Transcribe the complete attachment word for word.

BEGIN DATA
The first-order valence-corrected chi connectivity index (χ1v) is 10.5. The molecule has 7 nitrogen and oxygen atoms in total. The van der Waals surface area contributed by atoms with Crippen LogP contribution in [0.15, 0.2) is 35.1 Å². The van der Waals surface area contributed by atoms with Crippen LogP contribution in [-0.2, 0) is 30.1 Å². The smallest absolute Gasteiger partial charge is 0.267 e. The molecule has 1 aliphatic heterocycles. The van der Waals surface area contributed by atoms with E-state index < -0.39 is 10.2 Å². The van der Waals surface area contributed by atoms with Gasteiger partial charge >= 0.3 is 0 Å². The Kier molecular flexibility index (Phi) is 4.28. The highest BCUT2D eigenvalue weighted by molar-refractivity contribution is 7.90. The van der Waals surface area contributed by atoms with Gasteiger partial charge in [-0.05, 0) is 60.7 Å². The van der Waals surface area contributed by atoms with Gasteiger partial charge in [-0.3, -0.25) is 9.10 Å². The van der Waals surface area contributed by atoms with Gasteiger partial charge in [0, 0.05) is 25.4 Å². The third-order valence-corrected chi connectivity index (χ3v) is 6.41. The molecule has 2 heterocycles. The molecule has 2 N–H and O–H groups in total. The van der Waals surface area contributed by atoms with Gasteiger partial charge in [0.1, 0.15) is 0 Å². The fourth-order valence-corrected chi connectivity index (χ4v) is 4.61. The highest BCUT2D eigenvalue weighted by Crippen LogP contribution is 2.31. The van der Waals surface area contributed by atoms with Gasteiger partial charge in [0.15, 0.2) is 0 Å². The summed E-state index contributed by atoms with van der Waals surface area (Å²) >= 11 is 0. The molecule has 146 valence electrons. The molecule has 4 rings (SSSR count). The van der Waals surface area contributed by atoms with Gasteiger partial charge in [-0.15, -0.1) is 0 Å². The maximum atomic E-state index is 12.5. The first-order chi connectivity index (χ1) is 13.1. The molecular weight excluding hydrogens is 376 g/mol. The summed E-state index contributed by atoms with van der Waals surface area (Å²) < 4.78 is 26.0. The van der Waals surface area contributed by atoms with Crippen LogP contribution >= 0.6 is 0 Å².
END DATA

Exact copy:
The first-order valence-corrected chi connectivity index (χ1v) is 10.5. The molecule has 7 nitrogen and oxygen atoms in total. The van der Waals surface area contributed by atoms with Crippen LogP contribution in [0.15, 0.2) is 35.1 Å². The van der Waals surface area contributed by atoms with Crippen LogP contribution in [-0.2, 0) is 30.1 Å². The smallest absolute Gasteiger partial charge is 0.267 e. The molecule has 1 aliphatic heterocycles. The van der Waals surface area contributed by atoms with E-state index < -0.39 is 10.2 Å². The van der Waals surface area contributed by atoms with Gasteiger partial charge >= 0.3 is 0 Å². The Kier molecular flexibility index (Phi) is 4.28. The highest BCUT2D eigenvalue weighted by molar-refractivity contribution is 7.90. The van der Waals surface area contributed by atoms with Gasteiger partial charge in [-0.05, 0) is 60.7 Å². The van der Waals surface area contributed by atoms with Gasteiger partial charge in [-0.3, -0.25) is 9.10 Å². The van der Waals surface area contributed by atoms with Gasteiger partial charge in [0, 0.05) is 25.4 Å². The third-order valence-corrected chi connectivity index (χ3v) is 6.41. The molecule has 2 heterocycles. The molecule has 2 N–H and O–H groups in total. The van der Waals surface area contributed by atoms with Gasteiger partial charge in [0.1, 0.15) is 0 Å². The fourth-order valence-corrected chi connectivity index (χ4v) is 4.61. The highest BCUT2D eigenvalue weighted by Crippen LogP contribution is 2.31. The van der Waals surface area contributed by atoms with Gasteiger partial charge in [0.15, 0.2) is 0 Å². The summed E-state index contributed by atoms with van der Waals surface area (Å²) >= 11 is 0. The molecule has 146 valence electrons. The molecule has 4 rings (SSSR count). The van der Waals surface area contributed by atoms with Gasteiger partial charge in [-0.15, -0.1) is 0 Å². The maximum atomic E-state index is 12.5. The first-order chi connectivity index (χ1) is 13.1. The molecular weight excluding hydrogens is 376 g/mol. The summed E-state index contributed by atoms with van der Waals surface area (Å²) < 4.78 is 26.0. The van der Waals surface area contributed by atoms with Crippen LogP contribution >= 0.6 is 0 Å².